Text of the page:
Paul’s conversion was seminal in the church, but the stories differ. Are they false, or true? Why do Paul’s three conversion accounts differ?
By Mark D. Harris
The story of Paul’s conversion from a devout Jew, violently persecuting believers in Jesus, to a devout Christian, fearlessly spreading the Gospel against all opposition, is found three times in Acts. The stories differ slightly, and many people harbor doubts about the truth of each.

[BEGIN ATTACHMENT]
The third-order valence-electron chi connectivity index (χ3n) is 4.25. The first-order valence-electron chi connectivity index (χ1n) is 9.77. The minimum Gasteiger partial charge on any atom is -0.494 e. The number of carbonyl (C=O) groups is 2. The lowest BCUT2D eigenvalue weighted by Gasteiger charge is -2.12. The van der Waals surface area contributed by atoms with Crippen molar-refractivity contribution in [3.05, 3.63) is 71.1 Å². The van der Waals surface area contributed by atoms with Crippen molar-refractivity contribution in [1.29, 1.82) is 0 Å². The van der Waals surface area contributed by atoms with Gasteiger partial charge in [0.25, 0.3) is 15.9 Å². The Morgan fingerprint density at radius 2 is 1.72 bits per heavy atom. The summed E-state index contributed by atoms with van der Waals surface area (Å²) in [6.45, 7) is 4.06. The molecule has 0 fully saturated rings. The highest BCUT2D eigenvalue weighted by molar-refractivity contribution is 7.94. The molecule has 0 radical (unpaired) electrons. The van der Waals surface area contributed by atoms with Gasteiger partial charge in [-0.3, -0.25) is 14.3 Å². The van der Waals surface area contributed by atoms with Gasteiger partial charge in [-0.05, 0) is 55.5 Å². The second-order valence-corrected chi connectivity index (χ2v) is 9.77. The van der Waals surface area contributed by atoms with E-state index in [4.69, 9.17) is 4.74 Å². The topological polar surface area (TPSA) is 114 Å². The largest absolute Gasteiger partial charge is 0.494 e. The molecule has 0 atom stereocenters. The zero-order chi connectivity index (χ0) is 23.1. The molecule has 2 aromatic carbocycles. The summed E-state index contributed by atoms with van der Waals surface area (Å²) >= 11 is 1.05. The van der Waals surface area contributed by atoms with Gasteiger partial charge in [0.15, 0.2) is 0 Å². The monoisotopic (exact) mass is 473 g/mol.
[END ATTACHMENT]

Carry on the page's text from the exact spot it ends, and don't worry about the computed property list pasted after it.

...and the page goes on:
The first account of Paul’s conversion, in Acts 9, narrates Paul’s conversion when it actually happened. After being a ringleader in persecuting Christians in Jerusalem and Judea, Paul obtained permission from the high priest, and then set out for Damascus, hoping to find and arrest Christians who had fled his persecution. While enroute, Paul and his companions suddenly saw a great light (v3). Paul fell to the ground and heard Jesus’ voice, asking why he was persecuting Him (vv4-5). The voice then told him what to do (v6). Paul had been blinded by the light, and his companions led him to Damascus where neither ate nor drank for three days (v9). Meanwhile, the Lord commanded a believer named Ananias to meet Saul and minister to him (vv10-16). Despite his fear at revealing himself to the feared Pharisee and persecutor of Christians Saul of Tarsus, Ananias obeyed (v17). Saul, soon to be known as Paul, regained his sight as “something like scales fell from his eyes.” He was baptized (v18), took food and water (v19), and began his ministry .